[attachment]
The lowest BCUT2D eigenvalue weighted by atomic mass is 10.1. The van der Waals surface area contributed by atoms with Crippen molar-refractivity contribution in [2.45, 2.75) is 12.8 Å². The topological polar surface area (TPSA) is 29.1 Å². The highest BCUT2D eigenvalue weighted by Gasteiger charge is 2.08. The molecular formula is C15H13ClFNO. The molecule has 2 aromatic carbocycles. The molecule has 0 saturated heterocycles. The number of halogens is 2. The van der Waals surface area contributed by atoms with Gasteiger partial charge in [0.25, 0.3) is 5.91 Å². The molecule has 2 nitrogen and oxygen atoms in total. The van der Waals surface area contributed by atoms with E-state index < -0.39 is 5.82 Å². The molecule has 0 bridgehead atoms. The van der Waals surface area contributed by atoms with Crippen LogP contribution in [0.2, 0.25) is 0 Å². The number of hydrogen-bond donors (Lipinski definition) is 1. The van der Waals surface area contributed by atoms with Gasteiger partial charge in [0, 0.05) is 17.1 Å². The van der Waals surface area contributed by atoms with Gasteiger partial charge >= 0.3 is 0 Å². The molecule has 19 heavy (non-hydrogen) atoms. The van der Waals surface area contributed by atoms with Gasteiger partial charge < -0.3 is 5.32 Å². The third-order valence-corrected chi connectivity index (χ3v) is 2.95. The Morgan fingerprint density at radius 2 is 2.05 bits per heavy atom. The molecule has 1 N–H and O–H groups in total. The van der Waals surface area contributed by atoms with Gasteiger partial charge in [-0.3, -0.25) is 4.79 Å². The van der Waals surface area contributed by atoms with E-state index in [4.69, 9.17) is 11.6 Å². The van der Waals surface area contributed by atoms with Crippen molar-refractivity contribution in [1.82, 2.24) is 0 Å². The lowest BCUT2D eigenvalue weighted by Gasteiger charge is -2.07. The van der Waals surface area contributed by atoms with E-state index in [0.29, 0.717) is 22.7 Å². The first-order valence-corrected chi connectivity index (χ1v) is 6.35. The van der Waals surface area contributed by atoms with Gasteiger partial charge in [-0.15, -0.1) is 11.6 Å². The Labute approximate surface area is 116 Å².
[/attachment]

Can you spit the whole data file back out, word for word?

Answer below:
The lowest BCUT2D eigenvalue weighted by atomic mass is 10.1. The van der Waals surface area contributed by atoms with Crippen molar-refractivity contribution in [2.45, 2.75) is 12.8 Å². The topological polar surface area (TPSA) is 29.1 Å². The highest BCUT2D eigenvalue weighted by Gasteiger charge is 2.08. The molecular formula is C15H13ClFNO. The molecule has 2 aromatic carbocycles. The molecule has 0 saturated heterocycles. The number of halogens is 2. The van der Waals surface area contributed by atoms with Gasteiger partial charge in [0.25, 0.3) is 5.91 Å². The molecule has 2 nitrogen and oxygen atoms in total. The van der Waals surface area contributed by atoms with E-state index < -0.39 is 5.82 Å². The molecule has 0 bridgehead atoms. The van der Waals surface area contributed by atoms with Crippen LogP contribution in [0.2, 0.25) is 0 Å². The number of hydrogen-bond donors (Lipinski definition) is 1. The van der Waals surface area contributed by atoms with Gasteiger partial charge in [0, 0.05) is 17.1 Å². The van der Waals surface area contributed by atoms with Gasteiger partial charge >= 0.3 is 0 Å². The molecule has 19 heavy (non-hydrogen) atoms. The van der Waals surface area contributed by atoms with Gasteiger partial charge < -0.3 is 5.32 Å². The third-order valence-corrected chi connectivity index (χ3v) is 2.95. The Morgan fingerprint density at radius 2 is 2.05 bits per heavy atom. The molecule has 1 N–H and O–H groups in total. The van der Waals surface area contributed by atoms with Gasteiger partial charge in [-0.3, -0.25) is 4.79 Å². The van der Waals surface area contributed by atoms with E-state index in [4.69, 9.17) is 11.6 Å². The van der Waals surface area contributed by atoms with Crippen molar-refractivity contribution in [1.82, 2.24) is 0 Å². The lowest BCUT2D eigenvalue weighted by Gasteiger charge is -2.07. The van der Waals surface area contributed by atoms with E-state index in [0.29, 0.717) is 22.7 Å². The first-order valence-corrected chi connectivity index (χ1v) is 6.35. The van der Waals surface area contributed by atoms with Gasteiger partial charge in [-0.15, -0.1) is 11.6 Å². The Labute approximate surface area is 116 Å².